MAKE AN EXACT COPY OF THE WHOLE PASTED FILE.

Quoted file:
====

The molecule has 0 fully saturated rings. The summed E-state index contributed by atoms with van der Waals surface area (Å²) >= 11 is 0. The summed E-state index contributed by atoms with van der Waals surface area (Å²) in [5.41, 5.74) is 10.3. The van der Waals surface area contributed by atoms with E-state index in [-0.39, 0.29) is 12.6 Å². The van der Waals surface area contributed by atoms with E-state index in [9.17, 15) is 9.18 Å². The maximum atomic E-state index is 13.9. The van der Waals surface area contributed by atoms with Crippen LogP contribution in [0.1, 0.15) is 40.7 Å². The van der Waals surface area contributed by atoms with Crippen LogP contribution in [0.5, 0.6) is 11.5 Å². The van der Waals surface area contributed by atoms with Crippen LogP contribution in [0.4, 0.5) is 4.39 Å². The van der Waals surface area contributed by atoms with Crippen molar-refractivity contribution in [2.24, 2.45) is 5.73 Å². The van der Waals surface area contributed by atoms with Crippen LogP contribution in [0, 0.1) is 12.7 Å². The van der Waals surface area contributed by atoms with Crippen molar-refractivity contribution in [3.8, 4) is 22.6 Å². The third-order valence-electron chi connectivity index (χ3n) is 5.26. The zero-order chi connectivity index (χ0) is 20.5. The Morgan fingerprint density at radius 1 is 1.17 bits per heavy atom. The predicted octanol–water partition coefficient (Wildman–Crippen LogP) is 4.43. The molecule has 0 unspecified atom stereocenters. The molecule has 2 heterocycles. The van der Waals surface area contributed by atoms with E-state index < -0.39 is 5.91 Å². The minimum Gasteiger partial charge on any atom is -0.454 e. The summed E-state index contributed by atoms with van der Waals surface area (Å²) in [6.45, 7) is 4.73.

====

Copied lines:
The molecule has 0 fully saturated rings. The summed E-state index contributed by atoms with van der Waals surface area (Å²) >= 11 is 0. The summed E-state index contributed by atoms with van der Waals surface area (Å²) in [5.41, 5.74) is 10.3. The van der Waals surface area contributed by atoms with E-state index in [-0.39, 0.29) is 12.6 Å². The van der Waals surface area contributed by atoms with E-state index in [9.17, 15) is 9.18 Å². The maximum atomic E-state index is 13.9. The van der Waals surface area contributed by atoms with Crippen LogP contribution in [0.1, 0.15) is 40.7 Å². The van der Waals surface area contributed by atoms with Crippen LogP contribution in [0.5, 0.6) is 11.5 Å². The van der Waals surface area contributed by atoms with Crippen LogP contribution in [0.4, 0.5) is 4.39 Å². The van der Waals surface area contributed by atoms with Crippen molar-refractivity contribution in [2.24, 2.45) is 5.73 Å². The van der Waals surface area contributed by atoms with Crippen LogP contribution in [0, 0.1) is 12.7 Å². The van der Waals surface area contributed by atoms with Crippen molar-refractivity contribution in [3.8, 4) is 22.6 Å². The third-order valence-electron chi connectivity index (χ3n) is 5.26. The zero-order chi connectivity index (χ0) is 20.5. The Morgan fingerprint density at radius 1 is 1.17 bits per heavy atom. The predicted octanol–water partition coefficient (Wildman–Crippen LogP) is 4.43. The molecule has 0 unspecified atom stereocenters. The molecule has 2 heterocycles. The van der Waals surface area contributed by atoms with E-state index < -0.39 is 5.91 Å². The minimum Gasteiger partial charge on any atom is -0.454 e. The summed E-state index contributed by atoms with van der Waals surface area (Å²) in [6.45, 7) is 4.73.